It is therefore no coincidence that the Nigerian elite who seek to govern the country believe that their highest form of evolution is to describe themselves as “detribalized”.

In fact, the term “detribalized” is worse than condescending colonial nonsense. It starts from a conceptual error that “tribal” identity is expendable like a piece of traditional equipment. It’s not.

By using this expression, the Nigerian elite makes the tribe seem like a pigment that can be cured with ejaculations from a tube of anthropological bleaching cream.

Ayodele, Ekaette, Kyari, Nkeiruka and Owoicho are all markers of belonging and exclusion. No matter how evolved the wearer wishes to feel, these identities remind others in which boxes they should fit.

Nativization, in this way, is the mechanism by which Nigerians prepare to clash in the existential war over tribalization. It is also how we remember that “detribalized” is an elite trick on the peasantry. While claiming to be “detribalized,” these elites also ensure that their followers are fully tribalized representatives of intertribal warfare. This is the only way they can preserve their territory in the battle to carve up the country.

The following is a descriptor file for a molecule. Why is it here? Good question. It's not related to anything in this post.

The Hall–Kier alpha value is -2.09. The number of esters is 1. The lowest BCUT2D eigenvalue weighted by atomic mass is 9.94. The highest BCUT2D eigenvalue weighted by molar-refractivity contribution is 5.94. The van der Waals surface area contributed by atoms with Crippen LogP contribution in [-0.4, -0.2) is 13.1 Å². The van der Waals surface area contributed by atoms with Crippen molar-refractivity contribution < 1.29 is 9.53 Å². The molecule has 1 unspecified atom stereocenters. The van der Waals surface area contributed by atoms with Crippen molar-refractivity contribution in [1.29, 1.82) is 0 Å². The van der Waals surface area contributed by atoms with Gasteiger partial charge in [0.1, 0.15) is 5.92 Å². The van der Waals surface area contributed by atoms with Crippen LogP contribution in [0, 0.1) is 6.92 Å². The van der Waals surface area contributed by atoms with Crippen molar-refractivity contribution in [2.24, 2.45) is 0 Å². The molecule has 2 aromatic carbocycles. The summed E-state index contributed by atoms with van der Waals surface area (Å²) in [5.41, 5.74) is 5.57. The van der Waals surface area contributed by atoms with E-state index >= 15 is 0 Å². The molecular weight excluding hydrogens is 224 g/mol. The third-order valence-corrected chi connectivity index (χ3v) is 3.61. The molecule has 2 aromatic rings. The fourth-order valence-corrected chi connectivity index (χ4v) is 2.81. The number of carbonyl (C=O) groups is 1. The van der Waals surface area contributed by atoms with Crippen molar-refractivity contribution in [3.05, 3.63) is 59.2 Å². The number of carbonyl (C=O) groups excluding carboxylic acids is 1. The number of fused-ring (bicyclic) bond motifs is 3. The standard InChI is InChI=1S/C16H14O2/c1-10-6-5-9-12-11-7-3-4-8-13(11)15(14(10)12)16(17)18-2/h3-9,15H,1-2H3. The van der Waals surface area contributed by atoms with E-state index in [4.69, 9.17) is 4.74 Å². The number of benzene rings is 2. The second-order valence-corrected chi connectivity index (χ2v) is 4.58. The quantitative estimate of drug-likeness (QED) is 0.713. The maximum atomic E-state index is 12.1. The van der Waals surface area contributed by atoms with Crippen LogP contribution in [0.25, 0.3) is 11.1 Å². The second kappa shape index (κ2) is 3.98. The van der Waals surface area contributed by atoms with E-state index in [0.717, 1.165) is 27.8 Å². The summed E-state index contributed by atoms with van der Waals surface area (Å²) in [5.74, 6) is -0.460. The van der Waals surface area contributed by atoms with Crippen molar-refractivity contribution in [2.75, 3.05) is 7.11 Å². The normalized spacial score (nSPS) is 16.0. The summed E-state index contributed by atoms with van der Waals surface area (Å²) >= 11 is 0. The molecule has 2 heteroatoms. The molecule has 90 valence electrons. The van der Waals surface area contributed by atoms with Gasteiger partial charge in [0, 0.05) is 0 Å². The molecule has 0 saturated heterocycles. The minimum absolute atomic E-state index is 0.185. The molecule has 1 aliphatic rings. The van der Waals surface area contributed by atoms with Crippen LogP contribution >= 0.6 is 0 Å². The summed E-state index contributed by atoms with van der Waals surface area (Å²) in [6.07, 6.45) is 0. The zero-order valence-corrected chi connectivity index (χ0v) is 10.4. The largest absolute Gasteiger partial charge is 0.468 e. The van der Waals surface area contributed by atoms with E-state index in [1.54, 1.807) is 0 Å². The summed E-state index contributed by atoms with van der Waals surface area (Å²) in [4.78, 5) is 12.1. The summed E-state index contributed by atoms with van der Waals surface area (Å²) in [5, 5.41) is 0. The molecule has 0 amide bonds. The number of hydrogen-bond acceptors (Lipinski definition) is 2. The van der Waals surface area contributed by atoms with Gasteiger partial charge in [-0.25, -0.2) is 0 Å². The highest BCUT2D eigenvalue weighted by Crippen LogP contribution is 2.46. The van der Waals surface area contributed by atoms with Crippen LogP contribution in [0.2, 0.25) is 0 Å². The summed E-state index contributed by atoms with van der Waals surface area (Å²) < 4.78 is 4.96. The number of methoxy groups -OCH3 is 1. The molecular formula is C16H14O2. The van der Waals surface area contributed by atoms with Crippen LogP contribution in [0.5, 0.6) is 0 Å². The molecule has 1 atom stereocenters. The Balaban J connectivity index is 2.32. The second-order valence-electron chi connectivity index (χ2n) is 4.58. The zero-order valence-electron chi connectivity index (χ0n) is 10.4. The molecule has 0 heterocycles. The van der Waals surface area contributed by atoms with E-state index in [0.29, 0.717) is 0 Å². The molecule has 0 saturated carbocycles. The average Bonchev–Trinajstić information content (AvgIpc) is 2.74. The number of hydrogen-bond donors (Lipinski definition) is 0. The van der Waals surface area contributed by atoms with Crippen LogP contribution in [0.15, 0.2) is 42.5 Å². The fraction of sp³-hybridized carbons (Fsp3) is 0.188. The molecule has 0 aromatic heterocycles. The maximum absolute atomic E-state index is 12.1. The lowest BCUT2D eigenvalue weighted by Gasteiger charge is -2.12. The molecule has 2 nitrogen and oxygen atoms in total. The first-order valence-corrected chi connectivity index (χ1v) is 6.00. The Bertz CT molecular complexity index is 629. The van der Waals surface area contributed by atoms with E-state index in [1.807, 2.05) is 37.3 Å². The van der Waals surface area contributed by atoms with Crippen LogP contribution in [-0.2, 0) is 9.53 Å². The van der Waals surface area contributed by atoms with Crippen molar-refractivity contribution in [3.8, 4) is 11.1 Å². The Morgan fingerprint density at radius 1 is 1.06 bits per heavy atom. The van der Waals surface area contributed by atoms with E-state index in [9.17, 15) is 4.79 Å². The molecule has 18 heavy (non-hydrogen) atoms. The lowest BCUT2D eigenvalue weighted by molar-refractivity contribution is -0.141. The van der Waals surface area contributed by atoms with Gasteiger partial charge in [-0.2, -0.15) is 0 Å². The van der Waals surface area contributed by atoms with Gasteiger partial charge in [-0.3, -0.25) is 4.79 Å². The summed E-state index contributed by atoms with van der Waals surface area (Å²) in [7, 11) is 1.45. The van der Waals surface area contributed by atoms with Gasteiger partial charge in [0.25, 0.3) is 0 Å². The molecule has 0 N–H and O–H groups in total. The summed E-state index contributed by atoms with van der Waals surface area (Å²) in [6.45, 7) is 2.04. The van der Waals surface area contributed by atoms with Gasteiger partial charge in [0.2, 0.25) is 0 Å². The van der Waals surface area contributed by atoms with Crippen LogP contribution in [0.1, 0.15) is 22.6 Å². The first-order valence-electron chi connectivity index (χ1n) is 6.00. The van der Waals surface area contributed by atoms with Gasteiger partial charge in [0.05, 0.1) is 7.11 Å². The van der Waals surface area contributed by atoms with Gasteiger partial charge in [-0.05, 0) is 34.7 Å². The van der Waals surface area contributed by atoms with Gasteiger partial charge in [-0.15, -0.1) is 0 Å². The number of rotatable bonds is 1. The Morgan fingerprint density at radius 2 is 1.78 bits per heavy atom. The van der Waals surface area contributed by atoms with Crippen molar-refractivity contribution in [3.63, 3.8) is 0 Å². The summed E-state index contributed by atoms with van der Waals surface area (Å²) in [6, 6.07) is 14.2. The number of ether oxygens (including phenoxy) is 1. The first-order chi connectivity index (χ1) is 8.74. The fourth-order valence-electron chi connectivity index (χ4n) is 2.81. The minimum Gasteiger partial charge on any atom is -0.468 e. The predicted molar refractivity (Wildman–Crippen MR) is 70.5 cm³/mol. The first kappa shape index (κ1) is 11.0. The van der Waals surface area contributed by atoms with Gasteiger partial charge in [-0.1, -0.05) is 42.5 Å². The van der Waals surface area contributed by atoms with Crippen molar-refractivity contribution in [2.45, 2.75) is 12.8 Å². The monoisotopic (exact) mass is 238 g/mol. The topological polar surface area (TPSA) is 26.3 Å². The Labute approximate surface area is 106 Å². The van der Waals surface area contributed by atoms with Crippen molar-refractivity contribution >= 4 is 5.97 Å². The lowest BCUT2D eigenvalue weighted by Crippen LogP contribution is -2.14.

The implications are very important. In Nigeria, at least, that means you can remove the tribe from the man, but it’s impossible to remove the man from the tribe. It is no coincidence that the first question almost every Nigerian asks the next is “where are you from?”

So many decades after the departure of the settlers, this situation has hardly changed. Simply put, no matter how civilized you think you are, as long as you are in the country, Nigeria will come to you and remind you of where you came from without necessarily telling you that it is going anywhere.

Lawyer and teacher, Odinkalu can be reached at [email protected]